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After the hike we saw that there was nobody waiting for the shuttle so we hopped on for a ride up to the lodge, where a soft serve swirl cone was waiting for us. Unfortunately there were more people waiting to come back so the buses were standing room only. After being bounced around standing on the bus we decided to get off at Canyon Junction and walk back down the Pa’Rus trail for two miles. We’re always surprised at how few people are ever on this trail.

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Knowing our time was short here, I was in the mood for a bike ride up the canyon after we got back. Early evening is the perfect time for a light show on the peaks, and with the shuttles running there is almost no other traffic so you feel like you have the road to yourself.

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Jim had some computer stuff he wanted to do, so he suggested that I take the shuttle up canyon early Thursday morning to avoid the crowds and do a hike. He must have read my mind, because I had already been thinking of that. I was out the door at 8, filled my water bladder at the visitor center and was on the shuttle by 8:10. Having previously hiked all of the trails in the canyon, I was trying to decide where I wanted to go, and remembered that we had only hiked the East Rim trail to Observation Point from the top down, accessing it from the easier East Mesa Trail, so it would be new doing it from the bottom up. I was the only one left on the bus after the others got off at Angels Landing trailhead, so when I arrived at Weeping Rock there were only a couple of other people there at the restroom.

Nice way to be greeted at the trailhead.

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Although quite cold because the sun hadn’t reach the canyon yet, the constant uphill from the start warmed me up pretty fast.

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The first mile and a half or so is steep switchbacks of broken pavement.

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This is looking down on the trail where it intersects the one to Hidden Canyon, another great ZIon hike.

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In about a mile and a half the trail goes through Echo Canyon, with its colorful swirls of rock.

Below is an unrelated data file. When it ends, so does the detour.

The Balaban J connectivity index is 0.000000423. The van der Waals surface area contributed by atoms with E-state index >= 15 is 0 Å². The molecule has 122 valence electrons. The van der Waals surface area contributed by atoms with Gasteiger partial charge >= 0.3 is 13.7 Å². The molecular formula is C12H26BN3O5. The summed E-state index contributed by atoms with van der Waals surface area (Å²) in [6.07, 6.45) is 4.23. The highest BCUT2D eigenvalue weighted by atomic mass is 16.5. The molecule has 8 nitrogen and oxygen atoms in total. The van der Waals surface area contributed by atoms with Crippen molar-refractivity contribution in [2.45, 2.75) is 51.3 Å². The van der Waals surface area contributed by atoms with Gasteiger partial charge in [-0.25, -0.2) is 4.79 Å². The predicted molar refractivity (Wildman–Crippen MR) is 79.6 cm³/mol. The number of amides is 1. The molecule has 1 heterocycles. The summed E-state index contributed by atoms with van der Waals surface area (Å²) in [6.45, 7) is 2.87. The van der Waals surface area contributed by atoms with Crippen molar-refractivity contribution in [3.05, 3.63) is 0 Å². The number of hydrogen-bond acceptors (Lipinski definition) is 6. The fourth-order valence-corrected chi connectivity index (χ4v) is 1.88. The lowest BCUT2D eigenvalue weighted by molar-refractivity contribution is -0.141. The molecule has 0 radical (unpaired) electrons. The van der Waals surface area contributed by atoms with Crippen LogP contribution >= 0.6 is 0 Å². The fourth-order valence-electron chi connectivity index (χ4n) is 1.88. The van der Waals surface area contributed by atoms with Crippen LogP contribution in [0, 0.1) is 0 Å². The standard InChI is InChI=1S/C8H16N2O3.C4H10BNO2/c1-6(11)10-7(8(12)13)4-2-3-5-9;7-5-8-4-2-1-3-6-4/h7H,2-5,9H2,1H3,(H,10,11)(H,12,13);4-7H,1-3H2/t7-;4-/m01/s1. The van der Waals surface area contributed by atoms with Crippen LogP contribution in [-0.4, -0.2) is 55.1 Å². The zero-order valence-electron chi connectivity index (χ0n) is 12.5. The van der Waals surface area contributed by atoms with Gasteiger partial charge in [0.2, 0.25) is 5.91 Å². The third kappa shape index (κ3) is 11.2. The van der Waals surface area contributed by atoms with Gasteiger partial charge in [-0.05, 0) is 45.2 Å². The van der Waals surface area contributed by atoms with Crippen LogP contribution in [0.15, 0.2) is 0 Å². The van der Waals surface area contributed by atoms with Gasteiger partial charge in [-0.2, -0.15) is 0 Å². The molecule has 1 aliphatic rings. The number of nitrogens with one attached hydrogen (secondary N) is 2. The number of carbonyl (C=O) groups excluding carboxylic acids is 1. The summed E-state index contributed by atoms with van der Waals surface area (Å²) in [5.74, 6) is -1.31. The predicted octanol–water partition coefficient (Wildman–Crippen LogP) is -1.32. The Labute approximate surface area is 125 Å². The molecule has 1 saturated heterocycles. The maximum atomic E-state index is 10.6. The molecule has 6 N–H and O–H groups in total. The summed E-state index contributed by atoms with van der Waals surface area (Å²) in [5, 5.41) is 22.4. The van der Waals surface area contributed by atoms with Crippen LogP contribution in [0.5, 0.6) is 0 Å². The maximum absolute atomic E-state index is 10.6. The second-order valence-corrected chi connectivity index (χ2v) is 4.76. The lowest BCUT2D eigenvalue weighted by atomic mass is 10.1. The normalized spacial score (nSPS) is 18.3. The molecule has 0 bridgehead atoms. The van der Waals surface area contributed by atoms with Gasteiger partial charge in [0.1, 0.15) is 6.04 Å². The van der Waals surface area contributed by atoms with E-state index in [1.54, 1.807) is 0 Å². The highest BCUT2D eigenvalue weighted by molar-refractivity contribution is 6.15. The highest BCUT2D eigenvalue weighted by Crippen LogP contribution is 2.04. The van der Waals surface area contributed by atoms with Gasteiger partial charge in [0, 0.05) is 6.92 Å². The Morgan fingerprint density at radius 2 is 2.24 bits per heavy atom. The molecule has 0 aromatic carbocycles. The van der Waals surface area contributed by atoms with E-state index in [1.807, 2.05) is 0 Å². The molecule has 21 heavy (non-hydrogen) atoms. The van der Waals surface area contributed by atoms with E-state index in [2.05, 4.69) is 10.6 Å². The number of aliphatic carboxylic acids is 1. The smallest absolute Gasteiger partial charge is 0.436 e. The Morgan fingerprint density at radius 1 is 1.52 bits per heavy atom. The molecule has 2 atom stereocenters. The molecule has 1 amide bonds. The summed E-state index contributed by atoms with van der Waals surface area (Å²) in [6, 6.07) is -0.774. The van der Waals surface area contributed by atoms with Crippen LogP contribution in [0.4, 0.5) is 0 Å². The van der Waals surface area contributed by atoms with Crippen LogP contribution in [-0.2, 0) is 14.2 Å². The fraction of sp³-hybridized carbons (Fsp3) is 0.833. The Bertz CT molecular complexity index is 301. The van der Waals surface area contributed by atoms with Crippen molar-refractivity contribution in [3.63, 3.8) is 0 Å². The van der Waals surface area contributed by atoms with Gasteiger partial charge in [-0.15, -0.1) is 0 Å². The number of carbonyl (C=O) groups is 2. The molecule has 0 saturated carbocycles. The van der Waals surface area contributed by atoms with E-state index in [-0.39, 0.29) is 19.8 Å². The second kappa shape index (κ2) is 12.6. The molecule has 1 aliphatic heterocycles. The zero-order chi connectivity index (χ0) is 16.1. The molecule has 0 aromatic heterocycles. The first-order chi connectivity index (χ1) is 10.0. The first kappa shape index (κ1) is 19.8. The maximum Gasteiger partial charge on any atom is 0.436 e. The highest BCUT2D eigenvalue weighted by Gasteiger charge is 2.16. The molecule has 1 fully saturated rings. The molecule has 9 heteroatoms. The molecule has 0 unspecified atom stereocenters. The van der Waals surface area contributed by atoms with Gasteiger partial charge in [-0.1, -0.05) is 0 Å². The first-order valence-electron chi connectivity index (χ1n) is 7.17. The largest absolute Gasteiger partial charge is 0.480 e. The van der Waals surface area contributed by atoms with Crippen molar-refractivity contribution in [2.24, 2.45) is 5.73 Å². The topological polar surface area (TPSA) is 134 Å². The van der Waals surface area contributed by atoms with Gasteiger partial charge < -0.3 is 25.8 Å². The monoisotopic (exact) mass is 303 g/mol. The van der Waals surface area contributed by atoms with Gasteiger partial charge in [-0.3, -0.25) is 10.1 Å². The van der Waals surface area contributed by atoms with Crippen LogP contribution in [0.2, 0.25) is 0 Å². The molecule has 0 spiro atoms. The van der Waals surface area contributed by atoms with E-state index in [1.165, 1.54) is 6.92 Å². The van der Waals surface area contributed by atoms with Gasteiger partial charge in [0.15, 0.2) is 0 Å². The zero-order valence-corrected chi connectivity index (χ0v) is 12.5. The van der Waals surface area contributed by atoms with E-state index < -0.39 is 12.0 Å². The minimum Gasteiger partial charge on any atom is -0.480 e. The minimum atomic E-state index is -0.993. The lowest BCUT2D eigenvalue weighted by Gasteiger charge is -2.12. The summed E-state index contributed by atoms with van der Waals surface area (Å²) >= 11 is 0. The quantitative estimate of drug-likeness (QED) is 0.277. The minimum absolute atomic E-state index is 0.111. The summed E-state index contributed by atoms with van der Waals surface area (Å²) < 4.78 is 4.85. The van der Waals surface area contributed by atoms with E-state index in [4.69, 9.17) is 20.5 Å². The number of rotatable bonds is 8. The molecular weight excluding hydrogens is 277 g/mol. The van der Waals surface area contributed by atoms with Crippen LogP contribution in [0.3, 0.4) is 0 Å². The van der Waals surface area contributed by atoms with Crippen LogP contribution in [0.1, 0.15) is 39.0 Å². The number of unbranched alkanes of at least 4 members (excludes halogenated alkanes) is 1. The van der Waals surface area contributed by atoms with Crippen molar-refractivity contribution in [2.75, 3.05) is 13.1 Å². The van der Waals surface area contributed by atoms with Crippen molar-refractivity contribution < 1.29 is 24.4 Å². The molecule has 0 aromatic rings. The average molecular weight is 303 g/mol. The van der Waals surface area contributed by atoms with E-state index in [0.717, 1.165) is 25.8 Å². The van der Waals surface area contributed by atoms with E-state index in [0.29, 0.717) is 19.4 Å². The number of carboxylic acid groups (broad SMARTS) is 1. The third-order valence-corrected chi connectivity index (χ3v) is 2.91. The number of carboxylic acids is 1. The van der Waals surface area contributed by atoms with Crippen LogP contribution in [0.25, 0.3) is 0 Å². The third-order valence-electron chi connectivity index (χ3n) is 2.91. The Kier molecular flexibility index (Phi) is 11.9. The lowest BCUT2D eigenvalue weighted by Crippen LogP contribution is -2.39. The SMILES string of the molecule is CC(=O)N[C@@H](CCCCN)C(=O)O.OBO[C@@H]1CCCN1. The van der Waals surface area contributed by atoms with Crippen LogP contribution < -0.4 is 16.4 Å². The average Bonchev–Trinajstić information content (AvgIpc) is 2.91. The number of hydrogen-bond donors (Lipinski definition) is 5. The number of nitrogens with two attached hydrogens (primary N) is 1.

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There was a couple in front of me and I kept one of them in this photo for perspective. Zion makes one feel very small.

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Finally after a couple miles of darkness there was light. On this section I hiked over a mile without seeing another person, so it is possible to get some solitude even in an extremely popular national park.

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This trail has such diverse scenery which helps distract from the 2,200’ of climbing

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It was a hazy view from Observation Point. There were only around 10 people at the top and dozens of little ground squirrels that were so bold as to climb up our boots and legs. It was hard to eat a snack and I didn’t dare sit down since I wasn’t crazy about them crawling all over me.

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Looking down on Angels Landing and the Virgin River. It’s much more impressive in person.

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On the four mile downhill trek back the sun had finally reached the canyon. I passed quite a few people making their way up, but not as many as I expected. It was a lovely morning in one of my favorite places.

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And I even found some fall colors along the way.

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That afternoon we took a walk into Springdale and browsed in some of the outdoor gear shops. I’ve been searching for a new backpack for awhile now as mine is falling apart but just can’t find one that feels as comfortable.

Our time in Zion was up yesterday so we moved down the road to a boondock site near Virgin. Our Lazy Daze friend Chris had arrived the day before, and Laurelee and her dog Libby showed up about an hour after we did. Our favorite spot was taken but we all managed to find fairly level sites across the road, where we plan to hang out for awhile.

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We spotted this tiny home on our walk last night.

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Today is Laurelee’s birthday and she wants to go for a hike, so we’re heading out soon.  Jim’s birthday is Monday and I have a feeling a hike will not be on his wish list for his special day Smile